Labne

Labne

I think just about everyone has heard of labne (or labneh), that lusciously thick strained yoghurt that originated in the eastern Mediterranean. Traditionally a little salt is added to the yoghurt before hanging, but to be honest, I don’t think it needs it.

If the labne is going to be used for a savoury dish you can still add the salt later and if you use it for something more dessert-like, you can do the same with sugar. Many recipes you see call for the use of muslin as a straining device, but you know what? You really don’t need it if you have a fine mesh sieve in the kitchen. You get exactly the same result. Greek yoghurt varies from tub to tub so just try to find a brand that’s not on the overly sour-side.

Labne has many uses. Simply spread it on bread and top it with sliced cucumber, drizzle it with extra virgin olive oil, salt and pepper. Or roll it into balls and then toss into chopped herbs or spices. Combining it with sugar or honey with cinnamon transforms it into a breakfast condiment or dropping it onto a baked egg dish takes your brekkie to another level. So versatile!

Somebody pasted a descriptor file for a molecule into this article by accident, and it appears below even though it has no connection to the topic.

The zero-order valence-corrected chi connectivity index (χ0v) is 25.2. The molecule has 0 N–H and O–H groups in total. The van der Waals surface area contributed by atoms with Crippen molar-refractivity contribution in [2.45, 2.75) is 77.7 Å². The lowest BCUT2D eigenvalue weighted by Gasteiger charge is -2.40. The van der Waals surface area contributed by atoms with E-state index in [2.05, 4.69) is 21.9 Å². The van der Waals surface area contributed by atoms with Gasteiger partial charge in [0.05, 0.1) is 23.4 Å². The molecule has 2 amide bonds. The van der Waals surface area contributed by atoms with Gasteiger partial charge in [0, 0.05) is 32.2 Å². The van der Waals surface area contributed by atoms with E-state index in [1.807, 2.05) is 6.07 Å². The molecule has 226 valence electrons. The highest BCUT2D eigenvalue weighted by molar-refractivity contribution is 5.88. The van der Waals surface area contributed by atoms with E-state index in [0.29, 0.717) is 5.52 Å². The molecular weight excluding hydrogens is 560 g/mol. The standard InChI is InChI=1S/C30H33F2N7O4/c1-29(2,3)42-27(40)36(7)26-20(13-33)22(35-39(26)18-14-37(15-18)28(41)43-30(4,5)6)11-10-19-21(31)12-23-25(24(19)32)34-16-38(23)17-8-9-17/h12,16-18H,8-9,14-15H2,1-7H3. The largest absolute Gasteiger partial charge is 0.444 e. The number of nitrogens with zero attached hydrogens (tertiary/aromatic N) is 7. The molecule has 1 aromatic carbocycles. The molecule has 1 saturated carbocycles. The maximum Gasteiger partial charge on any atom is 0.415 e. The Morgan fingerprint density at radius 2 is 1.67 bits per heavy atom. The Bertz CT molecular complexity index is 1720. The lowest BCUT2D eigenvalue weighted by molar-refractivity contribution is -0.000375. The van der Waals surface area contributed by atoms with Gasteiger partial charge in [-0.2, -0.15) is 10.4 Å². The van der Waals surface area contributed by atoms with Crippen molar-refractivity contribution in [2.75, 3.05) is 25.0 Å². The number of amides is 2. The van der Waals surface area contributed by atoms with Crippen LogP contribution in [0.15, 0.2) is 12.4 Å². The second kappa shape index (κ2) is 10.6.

Recipes where I’ve used labne –


Labne recipe
Labne recipe
Labne recipe
Labne recipe

labne

makes 1 1/3 cups

 

  • 500 g Greek yoghurt

 

Take an 18 cm (or bigger) fine mesh sieve and place it over a bowl that is deeper than it. Put the yoghurt into the sieve, cover with plactic wrap if you wish and place into the fridge for at least 48 hours. The result is a nice and thick labne, ready to use wherever you wish. Store in a covered container in the fridge.

You can discard the whey (the liquid that drains from the yoghurt) or keep it to use elsewhere. It’s perfect to use when soaking pulses as it aids in breaking down glutens and other difficult to break down proteins. Also, it’s good for the skin as it (apparently) helps with blemishes and zits.

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